What makes an excellent tutorial?
Planted April 05, 2021
- How do you know if this tutorial is actually going to help you learn something?
- Is this going to be too easy or too hard?
- Am I going to learn how to draw an owl like this?
As part of my newsletter each week, I share tutorials and resources that I’ve found most helpful in escaping tutorial hell. I’m trying to place these in a wider context and encourage readers to take the next steps in their learning journeys. I work through a lot of tutorials and write some of my own. Some exploring concepts I knew previously, others stretching me in new directions.
Here is my current understanding on what makes an excellent tutorial. Be warned, it is a high bar and I find it hard to place a lot of my creations in the excellent bucket.
1. Can be read at multiple levels
For me, a tutorial that is useful for a beginner while also giving insight to the more advanced user is a winner. If I can read it to find the missing step in my thinking and learn a new process then I am very excited. I want the article to be beginner friendly without being tedious. I also want it not to assume too much prior knowledge. I get that this is a hard line to walk though.
A way that my favourite tutorials manage to do this is by use of metaphors and analogies. Where these are used well they help close some conceptual gaps and deepen learning all round. If there are images as well as a wall of text then that quickly moves you up in my estimation too.
2. Quick wins
When I scan through the tutorial, I want a quick win. I might have just come for a key point or insight - the missing step that I’ve left out. In which case, I’d like to be able to scan the article quickly and find the right piece.
I want this tutorial to help me achieve my goals and to reassure me that I’m moving in the right directions. Check-in points can help here - telling me what I should be seeing on my console or screen if I’ve done this right. Sign-post me to success!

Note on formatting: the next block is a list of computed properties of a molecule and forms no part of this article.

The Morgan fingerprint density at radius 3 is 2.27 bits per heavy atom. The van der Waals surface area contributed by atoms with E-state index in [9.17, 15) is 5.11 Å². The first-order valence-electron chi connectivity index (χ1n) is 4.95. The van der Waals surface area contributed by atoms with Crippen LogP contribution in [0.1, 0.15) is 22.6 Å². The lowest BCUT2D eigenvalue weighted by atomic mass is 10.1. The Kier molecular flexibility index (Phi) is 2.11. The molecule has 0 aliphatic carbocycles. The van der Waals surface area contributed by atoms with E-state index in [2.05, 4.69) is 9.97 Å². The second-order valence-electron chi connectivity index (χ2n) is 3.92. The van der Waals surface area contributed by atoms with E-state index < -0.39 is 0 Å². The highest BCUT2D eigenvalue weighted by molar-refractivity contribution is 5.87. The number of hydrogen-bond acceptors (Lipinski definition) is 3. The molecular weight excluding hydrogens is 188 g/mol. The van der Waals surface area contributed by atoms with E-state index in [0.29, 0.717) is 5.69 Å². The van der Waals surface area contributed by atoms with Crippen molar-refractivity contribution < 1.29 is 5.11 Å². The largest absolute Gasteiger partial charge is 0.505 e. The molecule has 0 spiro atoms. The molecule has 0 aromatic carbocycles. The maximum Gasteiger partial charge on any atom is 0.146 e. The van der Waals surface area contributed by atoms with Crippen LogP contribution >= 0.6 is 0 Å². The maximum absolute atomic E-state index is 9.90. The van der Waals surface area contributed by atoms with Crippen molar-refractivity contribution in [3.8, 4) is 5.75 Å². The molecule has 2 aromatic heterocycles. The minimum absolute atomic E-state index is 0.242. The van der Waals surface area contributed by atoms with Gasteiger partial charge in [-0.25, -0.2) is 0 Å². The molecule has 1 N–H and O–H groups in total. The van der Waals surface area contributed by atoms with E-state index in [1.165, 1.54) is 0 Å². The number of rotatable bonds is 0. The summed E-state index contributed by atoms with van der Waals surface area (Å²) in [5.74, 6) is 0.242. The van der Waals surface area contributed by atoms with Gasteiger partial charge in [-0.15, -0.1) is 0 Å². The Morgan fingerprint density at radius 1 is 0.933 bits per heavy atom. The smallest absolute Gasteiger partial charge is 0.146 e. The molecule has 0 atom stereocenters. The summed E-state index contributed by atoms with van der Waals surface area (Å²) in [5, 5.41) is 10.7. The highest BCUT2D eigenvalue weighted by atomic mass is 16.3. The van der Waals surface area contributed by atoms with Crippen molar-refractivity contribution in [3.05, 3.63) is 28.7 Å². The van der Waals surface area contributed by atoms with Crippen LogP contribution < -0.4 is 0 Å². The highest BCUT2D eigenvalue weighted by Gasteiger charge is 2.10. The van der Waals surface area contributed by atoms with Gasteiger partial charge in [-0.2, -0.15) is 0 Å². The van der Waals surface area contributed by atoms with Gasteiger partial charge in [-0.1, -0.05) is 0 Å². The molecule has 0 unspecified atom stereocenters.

3. Zoom in and Zoom out
I like a good walk-through from start to finish. I’ve learnt lots from some of these longer form and detailed approaches. But, I’ve also got stuck because technologies have moved on slightly and the exact commands don’t quite work.
Where the author has zoomed out and helped me to understand why I’m doing something and what I’m trying to achieve, this isn’t a huge problem. I understand what I was trying to achieve and am equipped to debug the issue. I want to regularly zoom in to the nitty-gritty of what I’m trying to achieve and zoom out to the overall map of where I’m going and why.
Give me lots of examples and tell me how this fits into the wider development journey. How does this relate to something I’ve seen before? Why am I using getStaticProps here where I used getServerSideProps over there? Also, how many arguments does this function take? Give me a mix of the macro and the micro.
4. Onward journey
Point me forwards on my journey. Encourage me to put this learning into practice and give me some ideas of where I could go with this new learning. Call out to other tutorials or web sites that might have used these skills. Could I now try to build something from that website you like? Or with these skills, could I now replicate a cool feature from that blogger’s site?
Also, if I’m watching a video, could you point me towards some written resources? Or a podcast episode where the author of this library had some interesting insights?
We all learn differently and I like a mix of resources to help me on my learning journey. Help me on my journey.
5. Focus on helping me become awesome
Thanks for making this awesome content - I can see it took time and effort to pull it all together. It was an act of generosity on your part but I’m going to appreciate it so much more if the focus is on me. How can I be more badass now I’ve read this and worked through your creation?
Try hard not to make this about how clever you are but how capable I can be with your help. Help scaffold my learning and allow me to know I’m making progress. Encourage me to blog or tweet or build in response to what you’ve done.
I think I have a pretty high bar to what I think is an excellent tutorial. I’m always searching for more and try to share the best of what I find in my newsletter each week.